HTML and LISP

Discussion of Common Lisp

HTML and LISP

Postby totonex » Wed Feb 03, 2010 12:09 pm

Hello everyone.
I am very new to pretty much everything is LISP, and what LISP is.
I have an assignment to do, and i've decided it would be best to do it in LISP.
What i'm supposed to do is make a desktop application in C# which gets the HTML from some page, and using regex, extract some very specific text from it.
Since HTML is XML, and XML is a list of items, LISP just popped into my mind.
First of all, i have Emacs + CL Lisp, and LispWorks (which works with CL).
1. Should i do a console application which does this? 1b. How do i make a console application in emacs?
2. Should i use LispWorks to make a fancy desktop app.
3. Should i not use CL, but use Clojure? //clojure's just fancy.
4.Can someone give me some insight on functions to use to get HTML from a specific URL, and do i still need regex for getting my specific information? If so, what support does CL for the matter?
Thank you very much.
totonex
 
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Re: HTML and LISP

Postby Ramarren » Wed Feb 03, 2010 1:50 pm

totonex wrote:I am very new to pretty much everything is LISP, and what LISP is.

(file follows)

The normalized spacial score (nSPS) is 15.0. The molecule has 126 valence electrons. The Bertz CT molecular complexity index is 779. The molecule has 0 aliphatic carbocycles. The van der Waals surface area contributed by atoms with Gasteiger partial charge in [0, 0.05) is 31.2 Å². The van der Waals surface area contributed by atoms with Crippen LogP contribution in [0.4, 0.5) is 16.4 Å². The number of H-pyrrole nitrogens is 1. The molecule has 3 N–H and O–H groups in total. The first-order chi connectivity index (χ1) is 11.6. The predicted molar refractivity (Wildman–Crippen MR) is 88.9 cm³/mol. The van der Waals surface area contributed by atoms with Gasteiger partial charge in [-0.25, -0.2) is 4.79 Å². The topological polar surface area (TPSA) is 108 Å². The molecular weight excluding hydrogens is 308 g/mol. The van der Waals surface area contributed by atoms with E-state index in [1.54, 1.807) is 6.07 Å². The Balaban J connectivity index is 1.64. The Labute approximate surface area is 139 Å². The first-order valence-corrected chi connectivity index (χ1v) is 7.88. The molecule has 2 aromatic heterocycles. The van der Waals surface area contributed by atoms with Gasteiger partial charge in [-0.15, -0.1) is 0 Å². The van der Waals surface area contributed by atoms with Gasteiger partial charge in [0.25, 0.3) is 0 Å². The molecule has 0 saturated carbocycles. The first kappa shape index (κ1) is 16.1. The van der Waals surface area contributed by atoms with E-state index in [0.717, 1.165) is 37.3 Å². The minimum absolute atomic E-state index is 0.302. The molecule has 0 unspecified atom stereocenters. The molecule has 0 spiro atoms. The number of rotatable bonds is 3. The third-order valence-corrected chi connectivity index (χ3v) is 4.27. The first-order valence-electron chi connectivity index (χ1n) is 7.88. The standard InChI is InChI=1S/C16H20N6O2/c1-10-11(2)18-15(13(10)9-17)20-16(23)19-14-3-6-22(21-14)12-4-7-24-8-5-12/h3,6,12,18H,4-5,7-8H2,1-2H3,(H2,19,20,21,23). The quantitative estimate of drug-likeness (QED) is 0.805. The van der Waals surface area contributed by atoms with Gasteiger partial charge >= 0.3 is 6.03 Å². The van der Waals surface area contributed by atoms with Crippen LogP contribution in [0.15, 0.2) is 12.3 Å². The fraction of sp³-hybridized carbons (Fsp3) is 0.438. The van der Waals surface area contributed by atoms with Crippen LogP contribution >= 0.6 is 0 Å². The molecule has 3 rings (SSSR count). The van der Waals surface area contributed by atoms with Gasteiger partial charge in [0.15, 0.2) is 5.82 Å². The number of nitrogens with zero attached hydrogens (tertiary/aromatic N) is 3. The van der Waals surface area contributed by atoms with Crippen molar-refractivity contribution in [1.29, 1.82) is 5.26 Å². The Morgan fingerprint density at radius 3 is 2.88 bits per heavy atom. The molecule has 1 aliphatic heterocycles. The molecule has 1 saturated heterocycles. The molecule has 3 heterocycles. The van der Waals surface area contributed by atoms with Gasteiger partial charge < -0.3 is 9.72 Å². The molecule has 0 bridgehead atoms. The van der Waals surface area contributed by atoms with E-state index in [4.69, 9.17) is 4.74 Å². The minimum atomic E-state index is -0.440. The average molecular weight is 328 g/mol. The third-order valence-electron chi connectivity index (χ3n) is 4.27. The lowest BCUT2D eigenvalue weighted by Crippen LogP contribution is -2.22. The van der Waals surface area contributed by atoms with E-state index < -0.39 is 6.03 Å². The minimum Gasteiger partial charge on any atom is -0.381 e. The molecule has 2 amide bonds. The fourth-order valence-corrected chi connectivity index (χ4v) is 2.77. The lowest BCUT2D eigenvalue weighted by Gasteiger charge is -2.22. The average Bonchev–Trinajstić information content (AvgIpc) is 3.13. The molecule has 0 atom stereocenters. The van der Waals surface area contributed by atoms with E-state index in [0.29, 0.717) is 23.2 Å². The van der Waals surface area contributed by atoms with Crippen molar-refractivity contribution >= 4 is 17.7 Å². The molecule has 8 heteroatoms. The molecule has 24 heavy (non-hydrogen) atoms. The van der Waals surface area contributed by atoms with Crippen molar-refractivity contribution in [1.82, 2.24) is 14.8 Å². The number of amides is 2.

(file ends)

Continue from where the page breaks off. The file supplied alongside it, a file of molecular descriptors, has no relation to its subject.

One thing you need to know: ever since lowercase letters have been invented, Lisp is known as Lisp, and LISP with all capital letters refers to old dialects which are now mostly a historical curiosity.

totonex wrote:I have an assignment to do, and i've decided it would be best to do it in LISP.


How much time do you have for this assignment? If you do not know anything about Lisp, then setting the system up and learning the basics might take some time. Trying to cargo-cult a solution rarely works well, and there is a number of things in most Lisps which are somewhat different from many other popular languages, so it is even harder.

totonex wrote:What i'm supposed to do is make a desktop application in C# which gets the HTML from some page, and using regex, extract some very specific text from it.


Using regular expressions on HTML is generally not recommended, which is stated eloquently in this StackOverflow answer. Are regexes actually in problem statement? If so, and this is part of some formal education, then I would suggest changing schools ;)

And obviously wouldn't a C# requirement conflict with implementing the solution in Lisp?

totonex wrote:First of all, i have Emacs + CL Lisp, and LispWorks (which works with CL).


LispWorks is an implementation of CL, not "works with CL", whatever that means. Common Lisp is a language standarized by ANSI, and there are many implementations of that standard. The CL package for Emacs is not one of them, it just provides a layer of some useful functions and macros to mimic some CL features, but is hardly complete.

totonex wrote:1. Should i do a console application which does this? 1b. How do i make a console application in emacs?